The Colorado River and its tributaries are one of the world’s most spectacular river systems. From its headwaters in the mountains of Colorado and Wyoming, the river drops more than two miles on a 1,700-mile journey to the Gulf of California. The water becomes thick with sediment as it passes through the red rock canyons of the Colorado Plateau, and seasonal flow varies greatly. Before dams were built, flows ranged from a few thousand cubic feet per second to nearly 400,000 cubic feet per second.
Historically, only 14 species of fish inhabited the upper Colorado River basin, but over 40 non-native species have been added since the late 1800s. The native fish species in Canyonlands are primarily chub, minnows and suckers, and many are not found anywhere else. These include the Colorado pikeminnow (formerly squawfish), razorback and flannelmouth sucker, as well as humpback and bonytail chub.
There are several different niches within the underwater world of rivers. Razorback suckers and humpback chub prefer turbulent, swift water. Bonytail chub live in calm backwaters and eddies. Pikeminnows spawn in backwaters but roam throughout the river in search of food.
Until recently, pikeminnows were the dominant fish. Growing up to six feet long and weighing over 100 pounds, they could eat almost anything. The pikeminnow was called “Colorado salmon” by early settlers, probably because it migrated up to 200 miles through extreme white water to find its spawning grounds each year.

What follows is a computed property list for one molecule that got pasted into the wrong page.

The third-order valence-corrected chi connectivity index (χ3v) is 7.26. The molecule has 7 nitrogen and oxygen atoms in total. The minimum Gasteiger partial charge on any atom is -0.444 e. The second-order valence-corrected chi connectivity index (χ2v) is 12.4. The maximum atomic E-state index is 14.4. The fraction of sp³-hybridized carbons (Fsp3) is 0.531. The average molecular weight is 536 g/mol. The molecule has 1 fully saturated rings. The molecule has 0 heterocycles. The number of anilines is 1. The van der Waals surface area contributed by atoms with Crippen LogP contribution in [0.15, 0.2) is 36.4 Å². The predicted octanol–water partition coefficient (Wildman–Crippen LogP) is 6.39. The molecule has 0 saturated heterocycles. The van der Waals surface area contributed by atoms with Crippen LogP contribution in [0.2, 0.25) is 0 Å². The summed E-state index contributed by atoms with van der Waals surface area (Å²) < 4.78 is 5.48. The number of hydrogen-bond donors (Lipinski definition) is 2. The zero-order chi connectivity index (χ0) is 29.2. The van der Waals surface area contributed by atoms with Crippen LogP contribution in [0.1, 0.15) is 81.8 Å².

Today, non-native fish dominate the rivers. One study done at the Confluence in Canyonlands found 95 percent of the fish to be non-native. Carp and channel catfish are the most commonly seen. Carp are native to Asia and were hailed as the greatest food fish ever by the U.S. Bureau of Fisheries. Catfish are known to eat the young of several native species and have played a significant role in the decline of native fish populations.
In the past few decades, the Colorado pikeminnow, razorback sucker, humpback and bonytail chub have all been listed as endangered species.
Did You Know?
The highest recently recorded flow in Cataract Canyon is 114,900 cfs in 1984. However, scientists dating driftwood piles estimate that in 1884, the river may have reached 225,000 cfs. More...